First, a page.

How hackers are using COVID-19 fears to push new scams and malware

Cybercriminals may be staying home, but they’re not taking a break from phishing attempts and password hacking during the coronavirus outbreak.

Cybersecurity firm Forcepoint reports that it has found a number of new phishing and malware scams circulating around the internet with a common theme: They all aim to capitalize on coronavirus and COVID-19 fears. 

The tactics being used in this current wave of COVID-19 phishing and malware are nothing new: Phishing attempts are seeking to steal email passwords, fake ads are selling scam products, and traditional malware droppers are being found in infected word documents. In short, it’s all been seen before, but that doesn’t mean this new wave of attacks will be less successful.

Carl Leonard, principal security analyst at Forcepoint, said social engineering tactics like the ones being used by coronavirus scams are particularly dangerous right now due to the fear surrounding the pandemic. “Anxiety and desperation can make it easy to let one’s guard down when it comes to online threats. Cybercriminals exploit these moments by playing on fears in the hope that we will fall for their carefully crafted scams.”

Forcepoint covered three trends it has noticed that everyone should be on the lookout for.

SEE: Coronavirus: Critical IT policies and tools every business needs (TechRepublic Premium)

Phishing attempts with suspicious attachments

Phishing attacks aim to get users to give up their credentials, and those using COVID-19 to stoke fears are no different. 

Forcepoint cites one example of this coming in the form of an email pretending to be a link to a voicemail containing a COVID-19 update. The email contains a small HTML file that directs users to a spoof Microsoft Outlook login page, where they’re prompted to log in to access the recording. 

The page is fake, of course, and will harvest user passwords. Like similar phishing pages, the site looks legitimate, but looking at the URL will show that it’s anything but. Aside from that it’s hard to tell the page isn’t legitimate.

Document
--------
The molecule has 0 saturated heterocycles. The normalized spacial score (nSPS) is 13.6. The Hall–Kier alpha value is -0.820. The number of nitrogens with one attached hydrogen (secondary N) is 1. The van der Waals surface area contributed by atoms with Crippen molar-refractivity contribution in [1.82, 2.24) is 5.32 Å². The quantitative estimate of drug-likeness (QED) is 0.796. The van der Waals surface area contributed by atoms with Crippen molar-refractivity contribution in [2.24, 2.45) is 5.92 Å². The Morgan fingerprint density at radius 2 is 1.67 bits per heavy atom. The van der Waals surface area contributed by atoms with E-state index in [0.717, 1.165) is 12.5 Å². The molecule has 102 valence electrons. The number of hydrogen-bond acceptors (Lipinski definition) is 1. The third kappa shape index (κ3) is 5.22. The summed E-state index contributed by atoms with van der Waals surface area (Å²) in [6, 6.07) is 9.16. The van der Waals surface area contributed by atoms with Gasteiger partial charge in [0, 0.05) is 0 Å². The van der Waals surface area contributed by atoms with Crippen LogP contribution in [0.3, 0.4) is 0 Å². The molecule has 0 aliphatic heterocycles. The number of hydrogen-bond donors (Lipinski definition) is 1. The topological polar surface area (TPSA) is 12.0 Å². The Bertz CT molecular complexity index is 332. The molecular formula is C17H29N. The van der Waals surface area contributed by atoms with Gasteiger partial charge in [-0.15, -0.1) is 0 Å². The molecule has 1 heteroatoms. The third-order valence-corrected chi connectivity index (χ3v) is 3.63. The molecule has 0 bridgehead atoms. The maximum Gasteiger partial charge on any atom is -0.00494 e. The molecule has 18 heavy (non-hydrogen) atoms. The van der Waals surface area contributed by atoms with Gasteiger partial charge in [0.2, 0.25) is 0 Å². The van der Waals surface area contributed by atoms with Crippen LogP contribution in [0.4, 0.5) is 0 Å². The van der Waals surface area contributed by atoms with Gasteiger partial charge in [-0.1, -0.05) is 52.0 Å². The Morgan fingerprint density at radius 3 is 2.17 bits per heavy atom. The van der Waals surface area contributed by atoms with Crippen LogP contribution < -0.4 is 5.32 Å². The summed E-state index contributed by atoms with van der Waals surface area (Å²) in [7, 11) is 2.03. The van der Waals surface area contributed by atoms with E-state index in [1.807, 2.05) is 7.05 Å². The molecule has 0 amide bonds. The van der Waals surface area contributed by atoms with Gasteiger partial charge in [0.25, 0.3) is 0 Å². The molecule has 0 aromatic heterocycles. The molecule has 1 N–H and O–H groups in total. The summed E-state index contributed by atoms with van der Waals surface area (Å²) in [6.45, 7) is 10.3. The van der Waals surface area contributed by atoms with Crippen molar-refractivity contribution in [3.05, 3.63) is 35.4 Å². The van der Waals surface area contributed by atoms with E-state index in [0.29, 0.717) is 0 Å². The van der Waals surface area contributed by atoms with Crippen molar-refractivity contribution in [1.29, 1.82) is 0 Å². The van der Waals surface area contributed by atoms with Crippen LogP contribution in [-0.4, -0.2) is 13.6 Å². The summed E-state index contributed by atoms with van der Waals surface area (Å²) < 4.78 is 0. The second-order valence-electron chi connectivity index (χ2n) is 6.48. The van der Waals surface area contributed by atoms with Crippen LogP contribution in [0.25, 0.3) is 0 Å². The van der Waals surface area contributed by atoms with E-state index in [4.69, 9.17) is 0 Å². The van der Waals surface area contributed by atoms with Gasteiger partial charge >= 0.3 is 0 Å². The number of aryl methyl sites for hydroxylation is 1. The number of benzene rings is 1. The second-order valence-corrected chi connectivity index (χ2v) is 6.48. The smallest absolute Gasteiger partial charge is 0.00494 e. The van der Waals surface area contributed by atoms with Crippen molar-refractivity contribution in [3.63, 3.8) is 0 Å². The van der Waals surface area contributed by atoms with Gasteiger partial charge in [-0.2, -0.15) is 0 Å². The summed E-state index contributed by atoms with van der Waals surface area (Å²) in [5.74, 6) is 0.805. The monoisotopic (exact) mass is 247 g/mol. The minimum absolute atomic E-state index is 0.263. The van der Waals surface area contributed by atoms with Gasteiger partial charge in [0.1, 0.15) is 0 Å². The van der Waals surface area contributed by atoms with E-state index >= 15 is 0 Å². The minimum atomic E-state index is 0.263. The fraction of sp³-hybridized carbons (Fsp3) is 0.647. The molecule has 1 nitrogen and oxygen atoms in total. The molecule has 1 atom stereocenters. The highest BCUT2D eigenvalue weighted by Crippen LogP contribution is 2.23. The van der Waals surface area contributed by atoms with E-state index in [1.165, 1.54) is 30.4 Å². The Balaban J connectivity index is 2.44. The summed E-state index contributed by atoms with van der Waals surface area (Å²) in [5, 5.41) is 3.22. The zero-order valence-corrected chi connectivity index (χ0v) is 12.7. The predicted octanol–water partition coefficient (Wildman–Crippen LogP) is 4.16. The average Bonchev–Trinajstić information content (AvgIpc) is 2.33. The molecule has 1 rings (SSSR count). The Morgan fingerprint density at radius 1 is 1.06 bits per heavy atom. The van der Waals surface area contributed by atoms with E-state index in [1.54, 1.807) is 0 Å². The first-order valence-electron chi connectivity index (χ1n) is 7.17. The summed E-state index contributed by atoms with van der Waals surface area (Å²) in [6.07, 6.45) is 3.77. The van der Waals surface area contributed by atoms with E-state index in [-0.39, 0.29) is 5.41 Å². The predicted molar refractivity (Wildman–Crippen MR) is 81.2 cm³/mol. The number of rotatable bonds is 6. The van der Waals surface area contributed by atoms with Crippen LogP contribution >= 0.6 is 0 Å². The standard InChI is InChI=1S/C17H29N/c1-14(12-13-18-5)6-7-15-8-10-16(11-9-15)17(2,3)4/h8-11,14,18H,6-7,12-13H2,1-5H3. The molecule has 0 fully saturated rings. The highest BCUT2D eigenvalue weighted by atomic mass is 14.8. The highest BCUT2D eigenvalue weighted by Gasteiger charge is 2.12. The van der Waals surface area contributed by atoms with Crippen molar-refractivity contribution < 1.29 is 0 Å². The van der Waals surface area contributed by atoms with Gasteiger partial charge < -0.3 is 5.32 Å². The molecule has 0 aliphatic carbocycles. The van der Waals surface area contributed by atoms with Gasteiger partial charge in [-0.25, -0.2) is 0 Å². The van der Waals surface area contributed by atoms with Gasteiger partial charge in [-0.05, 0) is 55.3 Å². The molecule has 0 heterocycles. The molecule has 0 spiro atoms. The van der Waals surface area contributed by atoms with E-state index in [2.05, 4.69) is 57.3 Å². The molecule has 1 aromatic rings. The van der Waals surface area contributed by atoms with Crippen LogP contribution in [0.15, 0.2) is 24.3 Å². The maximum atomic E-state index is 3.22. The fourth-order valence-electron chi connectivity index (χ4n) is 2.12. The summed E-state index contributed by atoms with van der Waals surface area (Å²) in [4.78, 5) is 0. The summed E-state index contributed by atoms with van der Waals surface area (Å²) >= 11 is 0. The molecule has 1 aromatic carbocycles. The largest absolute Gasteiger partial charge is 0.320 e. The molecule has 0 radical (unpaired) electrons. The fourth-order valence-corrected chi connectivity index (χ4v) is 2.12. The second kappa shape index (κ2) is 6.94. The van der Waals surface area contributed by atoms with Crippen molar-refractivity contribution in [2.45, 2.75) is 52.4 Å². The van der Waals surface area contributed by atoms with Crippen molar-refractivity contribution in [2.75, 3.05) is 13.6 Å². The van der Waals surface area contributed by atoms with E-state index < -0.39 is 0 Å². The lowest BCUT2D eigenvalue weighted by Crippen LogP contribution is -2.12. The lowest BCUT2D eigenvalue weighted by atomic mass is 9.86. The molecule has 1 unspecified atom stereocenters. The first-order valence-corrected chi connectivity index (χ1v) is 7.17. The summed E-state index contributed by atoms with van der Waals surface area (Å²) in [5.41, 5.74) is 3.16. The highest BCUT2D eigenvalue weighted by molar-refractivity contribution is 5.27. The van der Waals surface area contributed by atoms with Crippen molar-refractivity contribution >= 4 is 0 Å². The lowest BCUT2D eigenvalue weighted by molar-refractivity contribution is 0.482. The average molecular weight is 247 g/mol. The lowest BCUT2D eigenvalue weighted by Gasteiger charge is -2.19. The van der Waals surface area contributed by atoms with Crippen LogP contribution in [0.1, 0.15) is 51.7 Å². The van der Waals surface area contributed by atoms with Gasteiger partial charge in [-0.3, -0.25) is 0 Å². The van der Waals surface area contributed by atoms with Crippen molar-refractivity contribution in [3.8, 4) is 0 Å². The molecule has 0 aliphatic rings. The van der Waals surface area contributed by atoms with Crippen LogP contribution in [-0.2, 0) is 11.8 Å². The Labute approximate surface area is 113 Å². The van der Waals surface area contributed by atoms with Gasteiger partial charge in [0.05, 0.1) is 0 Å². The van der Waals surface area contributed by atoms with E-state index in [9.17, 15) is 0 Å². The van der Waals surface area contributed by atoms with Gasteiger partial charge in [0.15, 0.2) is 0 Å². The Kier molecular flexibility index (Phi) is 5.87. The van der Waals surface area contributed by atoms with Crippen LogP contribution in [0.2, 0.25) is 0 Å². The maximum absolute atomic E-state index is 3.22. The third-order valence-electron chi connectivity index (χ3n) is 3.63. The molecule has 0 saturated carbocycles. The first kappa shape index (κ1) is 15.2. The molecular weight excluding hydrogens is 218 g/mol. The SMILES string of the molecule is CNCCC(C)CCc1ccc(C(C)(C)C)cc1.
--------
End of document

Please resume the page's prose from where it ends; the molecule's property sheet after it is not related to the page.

Spam messages promising cures and protection

Everyone is on edge right now; tensions are high, anxiety is elevated, and it’s easy to look to false advice to find comfort despite the harm it could potentially cause. 

A deluge of spam messages containing promises of natural coronavirus cures, fake products, and secret “virus-proofing” tips are all making the rounds. The emails contain links to suspicious websites, fake products, and other scams designed to separate users from their money and identities. 

“When in doubt, research similar goods from reputable websites and brands you have purchased from before. And, starting research through official global health sources such as WHO or CDC can also help with debunking what is real and what may actually be detrimental to your health,” Leonard said.

Malware droppers posing as important notices

Malware droppers are designed to avoid traditional security by not containing any malware themselves. Instead, they’re simple scripts that run on victims’ computers for the purpose of installing other malware. 

Commonly spread through malicious documents and attachments, the droppers being spread under the guise of COVID-19 information are no different. 

One example cited in the report comes from Italy and purports to be from the WHO. The attached document reportedly contains information to help prevent and fight infections, but is actually just a malware dropper that automatically runs once the user opens the infected file and is tricked into granting it permission to run scripts. 

Same as it ever was

The coronavirus outbreak is, hopefully, a once in a lifetime occurrence. Malware, on the other hand, is anything but. 

Like other reports of trending malware, the attacks being perpetrated during the COVID-19 pandemic are no different, and neither is preventing them.

  • Don’t open email attachments that come from sources you aren’t sure of;
  • Never click on a link in an email that directs you to log in to a website. When in doubt, navigate to a login page in your web browser yourself and log in there; 
  • Important information that comes in the form of an attachment is likely a scam: If the WHO wants you to know what to do to prevent the coronavirus, they’ll simply tell you in the body of the email;
  • Pay attention to web and email addresses: If they don’t look legitimate don’t open the message or go to the page;
  • Keep your computer, router firmware, and web browser up to date;
  • Make sure you have security software installed and keep it up to date as well;
  • Be vigilant: If you think there’s any reason to question the legitimacy of a message you receive, simply ignore it–if the person sending it is who they say they are, they’ll follow up if they don’t hear back from you.

Also see

View on a medical mask on an open laptop pc.

Image: Getty Images/iStockphoto

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